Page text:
Saturday, November 1, 2008

Finally made them - Profiteroles

I think it was in the beginning of this summer when I was in Prague for work again and a co-worker hosted a party at his place that was catered by this old Czech lady, who apparently has catered for our office-parties for decades.
The food was nice but my knees didn't start trembling until it was dessert time and they brought out the profiteroles. I'd never had one before (although my mom did make a lot of eclairs when I was a kid and they're pretty similar.
Anyway, this lady's profiteroles were fantastic (probably a large part of her everlasting success as our Prague caterer, as I understand that they're always prepared for dessert) and I've been meaning to make them ever since.
For a while, before I had actually looked into how to make them, I was under the impression that it'd be quite a hassle. Which it's absolutely not. Choux pastry is one of the easiest ones to make and I have a long-standing relationship with it. I don't know if I've confessed this here, but I've always liked eating raw dough. Cookie dough, gingerbread dough, short-crust dough, but most of all choux. To be quite honest, there was a period in my life when I made it in little batches after coming home from school just to eat it. Weird, I know.

But back to the profiteroles now. I decided to fill mine with custard - actually the milk-based dessert they sell in yoghurt jar's over here under the name 'pudding'. I really like it, it's relatively light and I didn't feel like filling them with whipped cream or some cream-cheese / cottage-cheese cream.

Toffee-custard filled profiteroles (Karamellipudingiga profiteroolid):
makes 20 - 30 (serves 4 generously)

Choux dough:
125 ml milk
1 tsp sugar
1 tsp salt
50 g real butter (80%)
60 g sieved flour
2 eggs

250 ml of cream / custard.
I used the custard / pudding they sell here, but it is very similar in taste to vanilla-sauce or custard.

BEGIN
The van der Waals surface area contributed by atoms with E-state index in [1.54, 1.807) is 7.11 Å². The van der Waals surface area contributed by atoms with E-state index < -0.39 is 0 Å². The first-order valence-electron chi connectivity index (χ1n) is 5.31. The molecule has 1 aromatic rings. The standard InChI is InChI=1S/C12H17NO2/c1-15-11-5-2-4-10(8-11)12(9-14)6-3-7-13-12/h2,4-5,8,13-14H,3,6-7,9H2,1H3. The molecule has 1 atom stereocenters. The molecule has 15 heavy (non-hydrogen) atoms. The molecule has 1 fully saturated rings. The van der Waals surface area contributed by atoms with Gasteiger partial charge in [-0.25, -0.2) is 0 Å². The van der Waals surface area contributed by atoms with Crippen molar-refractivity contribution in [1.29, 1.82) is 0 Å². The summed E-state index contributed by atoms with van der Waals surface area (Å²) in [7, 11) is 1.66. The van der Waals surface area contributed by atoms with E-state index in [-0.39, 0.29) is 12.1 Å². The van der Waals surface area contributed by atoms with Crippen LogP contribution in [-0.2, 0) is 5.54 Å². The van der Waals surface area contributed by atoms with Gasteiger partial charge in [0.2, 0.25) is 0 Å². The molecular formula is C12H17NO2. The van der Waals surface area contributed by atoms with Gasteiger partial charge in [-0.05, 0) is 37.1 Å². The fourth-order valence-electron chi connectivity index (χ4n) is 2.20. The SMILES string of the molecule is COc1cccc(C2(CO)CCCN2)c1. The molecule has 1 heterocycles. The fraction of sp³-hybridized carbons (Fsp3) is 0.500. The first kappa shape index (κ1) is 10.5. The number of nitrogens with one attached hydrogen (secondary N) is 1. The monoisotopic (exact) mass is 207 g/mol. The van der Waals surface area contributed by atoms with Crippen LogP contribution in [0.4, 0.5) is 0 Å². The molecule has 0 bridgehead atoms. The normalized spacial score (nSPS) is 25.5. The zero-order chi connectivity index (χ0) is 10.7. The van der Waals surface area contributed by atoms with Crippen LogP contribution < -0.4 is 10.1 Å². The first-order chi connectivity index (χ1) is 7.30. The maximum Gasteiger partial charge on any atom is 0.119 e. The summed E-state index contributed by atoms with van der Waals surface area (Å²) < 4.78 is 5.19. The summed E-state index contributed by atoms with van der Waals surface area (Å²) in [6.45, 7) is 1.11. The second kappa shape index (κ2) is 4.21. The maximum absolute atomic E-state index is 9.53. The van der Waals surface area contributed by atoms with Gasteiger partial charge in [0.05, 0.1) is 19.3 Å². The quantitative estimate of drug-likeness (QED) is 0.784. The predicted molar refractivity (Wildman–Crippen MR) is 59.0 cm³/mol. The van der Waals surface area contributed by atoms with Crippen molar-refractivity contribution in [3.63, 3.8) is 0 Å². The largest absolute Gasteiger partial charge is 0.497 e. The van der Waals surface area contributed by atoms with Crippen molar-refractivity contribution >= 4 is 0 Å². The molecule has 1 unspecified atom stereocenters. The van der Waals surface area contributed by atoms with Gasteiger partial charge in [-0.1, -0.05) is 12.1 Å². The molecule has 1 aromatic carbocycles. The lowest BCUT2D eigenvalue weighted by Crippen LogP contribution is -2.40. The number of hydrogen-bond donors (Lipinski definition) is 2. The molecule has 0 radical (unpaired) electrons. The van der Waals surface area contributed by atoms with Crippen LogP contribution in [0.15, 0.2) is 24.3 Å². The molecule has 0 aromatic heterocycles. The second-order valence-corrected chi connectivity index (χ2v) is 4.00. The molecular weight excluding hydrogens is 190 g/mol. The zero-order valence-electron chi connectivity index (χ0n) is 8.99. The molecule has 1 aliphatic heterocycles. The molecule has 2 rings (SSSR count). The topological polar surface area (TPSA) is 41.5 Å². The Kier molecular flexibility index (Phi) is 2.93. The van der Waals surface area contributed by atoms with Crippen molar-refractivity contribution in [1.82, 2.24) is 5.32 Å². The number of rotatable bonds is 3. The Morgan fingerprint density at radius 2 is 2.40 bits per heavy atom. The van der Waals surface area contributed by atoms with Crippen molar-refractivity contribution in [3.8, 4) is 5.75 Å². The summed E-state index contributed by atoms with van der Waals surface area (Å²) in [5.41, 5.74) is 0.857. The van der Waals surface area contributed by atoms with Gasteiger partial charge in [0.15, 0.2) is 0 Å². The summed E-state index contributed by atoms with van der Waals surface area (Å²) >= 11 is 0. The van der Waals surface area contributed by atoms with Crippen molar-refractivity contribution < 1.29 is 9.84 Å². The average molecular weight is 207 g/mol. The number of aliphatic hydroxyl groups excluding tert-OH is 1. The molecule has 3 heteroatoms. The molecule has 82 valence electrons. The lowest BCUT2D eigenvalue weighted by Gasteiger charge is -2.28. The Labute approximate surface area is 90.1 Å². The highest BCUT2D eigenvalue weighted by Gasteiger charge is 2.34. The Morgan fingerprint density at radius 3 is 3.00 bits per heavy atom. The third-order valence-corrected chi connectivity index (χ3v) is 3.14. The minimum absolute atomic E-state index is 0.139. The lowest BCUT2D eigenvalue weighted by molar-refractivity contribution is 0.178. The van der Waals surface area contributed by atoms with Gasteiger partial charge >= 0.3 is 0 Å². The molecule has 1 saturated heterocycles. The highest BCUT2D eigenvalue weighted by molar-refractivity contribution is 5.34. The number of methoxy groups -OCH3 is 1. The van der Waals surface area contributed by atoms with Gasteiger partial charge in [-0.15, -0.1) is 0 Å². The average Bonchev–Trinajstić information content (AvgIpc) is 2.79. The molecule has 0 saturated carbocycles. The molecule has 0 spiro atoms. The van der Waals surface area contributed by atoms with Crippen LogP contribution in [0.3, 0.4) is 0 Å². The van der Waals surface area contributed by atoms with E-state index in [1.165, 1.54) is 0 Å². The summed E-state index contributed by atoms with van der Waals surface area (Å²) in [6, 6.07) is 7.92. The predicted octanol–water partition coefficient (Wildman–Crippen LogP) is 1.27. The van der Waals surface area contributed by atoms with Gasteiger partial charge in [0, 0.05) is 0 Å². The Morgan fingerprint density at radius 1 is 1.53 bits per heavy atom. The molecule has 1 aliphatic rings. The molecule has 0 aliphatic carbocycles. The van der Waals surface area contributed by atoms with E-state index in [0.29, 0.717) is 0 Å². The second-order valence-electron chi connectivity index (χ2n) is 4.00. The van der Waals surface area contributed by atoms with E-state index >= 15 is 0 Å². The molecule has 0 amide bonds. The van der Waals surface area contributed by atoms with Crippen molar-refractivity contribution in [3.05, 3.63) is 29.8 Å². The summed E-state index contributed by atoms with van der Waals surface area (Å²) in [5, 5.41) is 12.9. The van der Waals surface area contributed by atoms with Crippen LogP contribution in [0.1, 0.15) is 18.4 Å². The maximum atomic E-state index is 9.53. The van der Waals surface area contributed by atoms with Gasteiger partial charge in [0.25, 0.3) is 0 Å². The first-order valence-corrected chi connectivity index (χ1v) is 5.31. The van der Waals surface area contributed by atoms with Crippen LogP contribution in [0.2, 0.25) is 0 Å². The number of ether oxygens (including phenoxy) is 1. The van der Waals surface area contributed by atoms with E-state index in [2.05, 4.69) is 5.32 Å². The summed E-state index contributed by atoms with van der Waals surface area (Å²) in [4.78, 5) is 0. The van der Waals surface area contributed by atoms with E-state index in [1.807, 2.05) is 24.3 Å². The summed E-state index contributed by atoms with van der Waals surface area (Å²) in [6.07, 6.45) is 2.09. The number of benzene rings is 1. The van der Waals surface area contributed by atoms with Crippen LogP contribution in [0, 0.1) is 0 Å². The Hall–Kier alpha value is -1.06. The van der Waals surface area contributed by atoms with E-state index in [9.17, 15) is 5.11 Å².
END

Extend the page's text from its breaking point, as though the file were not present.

Can be filled with whipped cream (season with vanilla or whatever else you like).
Mascarpone cream (mixed whipped cream + mascarpone + spices)
Cottage-cheese cream (paste of cottage cheese + spices)
Or you can make them savory by using a salty filling, but let's leave that for another time.

Heat the oven to 200C.
Whisk the eggs and set aside.
Combine milk, sugar, salt and butter in a saucepan. Heat gently until the butter has melted, then quickly whisk in the flour. The flour will start clumping and will very quickly end up a big, smooth ball that cleanly comes away from the sides of the pan.
That's when it’s time to remove the pan from the heat and slowly in 2 or 3 batches, beat in the whisked eggs into the still-hot dough.

Put the dough into a plastic bag (good if you have a nozzle - I didn't) and squeeze out balls of dough onto a baking pan lined with baking paper. One ball should be with the diameter of 2-3 cm.

Bake for 15 - 20 minutes, so they're golden-brown and crisp. Cool. They should be hollow inside.

To fill them, but small hole in each choux bun with a tip of the knife.
Heat some chocolate over some boiling water.

Fill another plastic bag with whatever filling you're using and fill each choux-pastry with the filling and then cover it with chocolate (if you're making sweet ones that is).

They're fabulous. And depending on the filling, not really that sinful in terms of the calories (the entire 250 g jar of that custard/pudding I used is 230 kcal and that's enough for all of those 30 lovely profiteroles).

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